A couple of days ago an 86-year-old patient was admitted to us during my night shift: Glasgow coma scale 5, pH of 7.1 CO2 of 110 mmHg. Even though this seemed like a clear indication for intubation, because of his medical history we were hesitant to intubate him right away and decided to give non invasive ventilation a try.
The nurse and I spent practically the whole night watching after him. With great success. His blood gases and mental status improved rapidly. In the morning of my following night shift I asked him, now with an O2 Saturation of 100% and normal blood gases how he felt.
I’m gonna be honest with you, I was fishing for compliments and kind of expected something like:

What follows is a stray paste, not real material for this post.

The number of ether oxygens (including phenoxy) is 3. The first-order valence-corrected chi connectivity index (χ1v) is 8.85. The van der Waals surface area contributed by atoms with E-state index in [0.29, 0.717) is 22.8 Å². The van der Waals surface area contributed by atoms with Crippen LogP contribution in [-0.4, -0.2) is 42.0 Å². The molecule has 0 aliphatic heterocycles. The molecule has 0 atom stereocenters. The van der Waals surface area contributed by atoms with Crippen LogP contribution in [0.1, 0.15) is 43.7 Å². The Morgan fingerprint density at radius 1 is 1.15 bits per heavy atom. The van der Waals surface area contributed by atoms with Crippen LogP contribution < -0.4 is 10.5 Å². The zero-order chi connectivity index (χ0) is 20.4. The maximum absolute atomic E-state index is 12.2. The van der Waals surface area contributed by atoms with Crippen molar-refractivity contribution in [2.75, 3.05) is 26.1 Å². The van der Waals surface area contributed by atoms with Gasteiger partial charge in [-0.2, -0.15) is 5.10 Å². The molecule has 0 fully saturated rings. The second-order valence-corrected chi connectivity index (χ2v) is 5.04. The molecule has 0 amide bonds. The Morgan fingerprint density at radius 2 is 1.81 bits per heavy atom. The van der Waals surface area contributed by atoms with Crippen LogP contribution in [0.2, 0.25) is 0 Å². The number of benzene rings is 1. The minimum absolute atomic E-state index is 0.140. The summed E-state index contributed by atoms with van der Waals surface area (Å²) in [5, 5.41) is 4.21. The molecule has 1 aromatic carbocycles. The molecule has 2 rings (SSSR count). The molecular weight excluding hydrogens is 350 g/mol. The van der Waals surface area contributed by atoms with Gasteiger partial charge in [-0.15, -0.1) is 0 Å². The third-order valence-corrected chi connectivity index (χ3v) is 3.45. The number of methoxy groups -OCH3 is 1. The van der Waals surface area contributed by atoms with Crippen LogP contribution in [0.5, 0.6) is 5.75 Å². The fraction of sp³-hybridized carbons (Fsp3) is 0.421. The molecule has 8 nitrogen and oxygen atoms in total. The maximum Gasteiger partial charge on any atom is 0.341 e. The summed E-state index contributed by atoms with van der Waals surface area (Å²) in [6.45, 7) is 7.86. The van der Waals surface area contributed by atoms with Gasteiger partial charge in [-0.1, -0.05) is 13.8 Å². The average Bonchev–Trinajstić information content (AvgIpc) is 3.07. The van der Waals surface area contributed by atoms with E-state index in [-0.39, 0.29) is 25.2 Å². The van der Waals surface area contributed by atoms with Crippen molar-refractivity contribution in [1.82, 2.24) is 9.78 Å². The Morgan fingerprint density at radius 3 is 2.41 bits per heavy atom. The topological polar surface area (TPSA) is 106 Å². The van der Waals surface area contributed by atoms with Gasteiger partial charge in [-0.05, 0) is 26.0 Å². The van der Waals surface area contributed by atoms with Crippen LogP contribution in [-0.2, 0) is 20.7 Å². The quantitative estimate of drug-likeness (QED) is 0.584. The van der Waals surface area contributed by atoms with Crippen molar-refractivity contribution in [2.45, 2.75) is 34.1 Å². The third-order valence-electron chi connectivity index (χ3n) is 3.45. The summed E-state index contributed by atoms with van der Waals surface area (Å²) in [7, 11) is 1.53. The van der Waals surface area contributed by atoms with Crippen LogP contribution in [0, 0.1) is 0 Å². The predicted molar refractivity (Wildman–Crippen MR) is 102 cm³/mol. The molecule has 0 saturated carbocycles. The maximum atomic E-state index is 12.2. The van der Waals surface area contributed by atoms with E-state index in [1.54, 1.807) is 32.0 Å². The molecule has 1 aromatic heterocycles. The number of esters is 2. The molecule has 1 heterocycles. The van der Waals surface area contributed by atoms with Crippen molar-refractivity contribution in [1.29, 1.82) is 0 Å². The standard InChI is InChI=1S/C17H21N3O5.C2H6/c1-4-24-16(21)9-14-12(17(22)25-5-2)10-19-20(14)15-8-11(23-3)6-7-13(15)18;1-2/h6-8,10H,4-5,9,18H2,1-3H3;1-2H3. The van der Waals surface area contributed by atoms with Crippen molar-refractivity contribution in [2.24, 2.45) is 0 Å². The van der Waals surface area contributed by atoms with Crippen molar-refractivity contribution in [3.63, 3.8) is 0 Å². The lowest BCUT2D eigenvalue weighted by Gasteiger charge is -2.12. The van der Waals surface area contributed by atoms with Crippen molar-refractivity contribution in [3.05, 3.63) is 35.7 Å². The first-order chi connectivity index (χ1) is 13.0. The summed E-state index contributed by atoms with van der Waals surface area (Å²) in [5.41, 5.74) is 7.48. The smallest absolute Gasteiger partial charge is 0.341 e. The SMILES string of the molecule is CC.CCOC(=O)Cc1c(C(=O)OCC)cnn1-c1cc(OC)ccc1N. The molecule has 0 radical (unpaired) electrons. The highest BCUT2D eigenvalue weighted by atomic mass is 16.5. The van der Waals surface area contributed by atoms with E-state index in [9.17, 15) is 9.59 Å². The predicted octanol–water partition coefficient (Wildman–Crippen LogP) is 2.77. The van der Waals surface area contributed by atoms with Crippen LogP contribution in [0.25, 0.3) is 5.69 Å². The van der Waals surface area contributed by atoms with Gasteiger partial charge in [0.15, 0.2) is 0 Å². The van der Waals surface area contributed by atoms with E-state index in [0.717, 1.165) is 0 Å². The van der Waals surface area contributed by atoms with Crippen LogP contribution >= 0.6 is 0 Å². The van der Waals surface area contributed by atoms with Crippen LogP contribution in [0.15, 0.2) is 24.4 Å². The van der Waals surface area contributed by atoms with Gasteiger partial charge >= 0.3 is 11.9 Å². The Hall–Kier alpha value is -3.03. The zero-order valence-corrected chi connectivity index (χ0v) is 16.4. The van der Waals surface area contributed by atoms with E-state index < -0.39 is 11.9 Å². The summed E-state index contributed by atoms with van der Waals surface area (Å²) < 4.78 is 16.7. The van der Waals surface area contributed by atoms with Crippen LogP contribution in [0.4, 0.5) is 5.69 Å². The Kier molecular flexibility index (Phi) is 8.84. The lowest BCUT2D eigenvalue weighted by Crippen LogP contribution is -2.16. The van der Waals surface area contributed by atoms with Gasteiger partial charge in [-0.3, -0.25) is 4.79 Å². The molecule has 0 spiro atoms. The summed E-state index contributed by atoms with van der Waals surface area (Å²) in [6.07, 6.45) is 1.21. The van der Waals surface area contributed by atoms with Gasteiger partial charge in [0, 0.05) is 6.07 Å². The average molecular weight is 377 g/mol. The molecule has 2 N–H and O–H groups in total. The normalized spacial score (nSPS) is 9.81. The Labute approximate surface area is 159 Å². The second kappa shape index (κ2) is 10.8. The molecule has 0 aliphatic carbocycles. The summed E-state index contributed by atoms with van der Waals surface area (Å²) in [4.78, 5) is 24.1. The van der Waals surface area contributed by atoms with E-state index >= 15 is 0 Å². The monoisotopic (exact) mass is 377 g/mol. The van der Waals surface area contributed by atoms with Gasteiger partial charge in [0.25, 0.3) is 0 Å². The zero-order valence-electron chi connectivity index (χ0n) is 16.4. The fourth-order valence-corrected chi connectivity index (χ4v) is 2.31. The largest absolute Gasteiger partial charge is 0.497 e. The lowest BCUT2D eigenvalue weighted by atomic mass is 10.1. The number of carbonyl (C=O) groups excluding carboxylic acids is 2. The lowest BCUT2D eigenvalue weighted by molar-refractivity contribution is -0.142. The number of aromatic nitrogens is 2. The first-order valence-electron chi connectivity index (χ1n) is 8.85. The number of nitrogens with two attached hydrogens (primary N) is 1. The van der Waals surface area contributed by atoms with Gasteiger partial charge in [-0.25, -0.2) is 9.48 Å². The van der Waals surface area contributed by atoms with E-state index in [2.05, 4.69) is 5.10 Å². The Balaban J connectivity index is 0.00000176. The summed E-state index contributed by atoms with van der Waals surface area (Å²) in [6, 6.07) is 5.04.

“Horrible! This is the worst place I have ever been in. What is this place?” I asked him what was wrong he replied: “Look at these pyjamas your nurse gave me!! I can’t wear those! What is this? And the food? Who can eat this? This is the worst place I have ever been in my whole life. $%&$$”
I’m gonna be honest with you once again and confess that my response was not all that professional. Maybe, cause once again I was sleep-deprived.
I can think of four ways to handle these situations better than I did it back then:
1. Don’t expect thankfulness.
2. What are the odds?
3. Don’t focus on the unthankful people.
4. Challenge them.
“Really? Really? You almost died a couple of days ago.
During the night three paramedics drive to your house, call another doctor who rushes in your home, picks you up, drives you to the ER where three other nurses and two other docs help you, then the ICU-nurse and another doc spend the whole night making sure you are fine.
You get well very quickly and the first thing you do is complaining about the pyjamas and the food? Really? That is the main point you focus your judgement on, right now? Really?”